No wonder Tennyson dreaded the presence of
curiosity hunters and other uncongenial intrud
ers—solitude was to him largely a condition of
He wrote on the "tablets of the brain," and used
his desk for littl« more than the mechanics of
transference. The stanzas of "In Memorlam,"
written at random intervals through many years,
were jotted down In a long tradesman's account
book, such as butchers use, kept by Tennyson In
his breast pocket. But he knew the whole poem
by heart, and when half of them were lost found
that h« could write them down.
Sometimes a poem flashed on him very quickly.
"You have never written a hymn. L*>rd Tennyson?"
said his favorite nurse to him one day. "Haven't
I?" he said. "I will try." He took a long drive,
and was very silent. When he came home he wrote
down, exa<-tfv as we now possess it, the poem en
titled "Crossing the Bar."
Goethe never ceased to oppose the publication
of an edition of his poems arranged In strict
chronological order. His wishes up to this time
hr.ye been respected: but now "it ia felt" that
such on edition should b* prepared for the bene
fit of "students who wish to study the growth
of the poet's genius." Alas for the poetry which
is approached in this spirit!
Mr. Rider Haggard has come to higher honor
and more effective popularity than have most
of his story telling contemporaries. There Is to
be an excellent cheap edition of his novels, il
lustrated by artists like Maurice Grelffenhagen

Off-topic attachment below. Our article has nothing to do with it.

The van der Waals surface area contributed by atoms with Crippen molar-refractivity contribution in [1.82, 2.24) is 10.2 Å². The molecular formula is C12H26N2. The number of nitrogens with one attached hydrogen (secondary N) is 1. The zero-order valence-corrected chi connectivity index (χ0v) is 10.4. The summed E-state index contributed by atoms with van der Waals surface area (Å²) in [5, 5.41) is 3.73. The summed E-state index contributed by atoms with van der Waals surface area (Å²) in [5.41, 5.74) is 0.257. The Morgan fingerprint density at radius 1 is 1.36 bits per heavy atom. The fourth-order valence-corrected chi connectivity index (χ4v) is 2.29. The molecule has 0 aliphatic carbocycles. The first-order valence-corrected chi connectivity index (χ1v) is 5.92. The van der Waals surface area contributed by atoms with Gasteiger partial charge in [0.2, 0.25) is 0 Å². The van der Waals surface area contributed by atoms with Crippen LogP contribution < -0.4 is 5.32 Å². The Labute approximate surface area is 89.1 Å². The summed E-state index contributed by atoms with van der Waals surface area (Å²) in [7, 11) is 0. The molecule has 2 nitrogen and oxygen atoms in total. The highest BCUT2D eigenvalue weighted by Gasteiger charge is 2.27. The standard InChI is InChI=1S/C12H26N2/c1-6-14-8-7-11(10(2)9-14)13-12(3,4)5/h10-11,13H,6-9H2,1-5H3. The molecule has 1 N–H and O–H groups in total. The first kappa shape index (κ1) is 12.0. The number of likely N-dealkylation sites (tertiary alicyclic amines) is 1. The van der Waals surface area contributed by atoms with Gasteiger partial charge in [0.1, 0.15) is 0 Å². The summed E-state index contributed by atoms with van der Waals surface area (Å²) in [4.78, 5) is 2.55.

and Byam Phaw. Ncwnes is the publisher, and
the price of each volumo Is only six pence In
English currency. "Nada the Lily" will lead
Dr. Max Xordau has written a book "On Art
and Artists" which will probably be unpleasant.
Th* volume Is said to give "a comprehensive
view of the development of modern art as repre
sented by such painters as Whistler, Rodin,
Meunier, Gustave Moreau, Carrlfcre and"— save
the mark: — Bou^uereau.
Life in Ppain In the seventeenth century had
its drawbacks, and very serious ones; but It had
many and great advantages If we may credit
the relation of Lady Fanshawe, wife of the Brit
ish Ambassador ther© In 1665. One of these
advantages was the extreme courtesy of the
people. "I have Keen," pays th*» Englishwoman,
"a gTan<lf> and a duke stop their horse when an
ordinary woman parseth over a kennel, because
he would not spoil her clothes; and put off his
hat to the meanest woman that makes a rever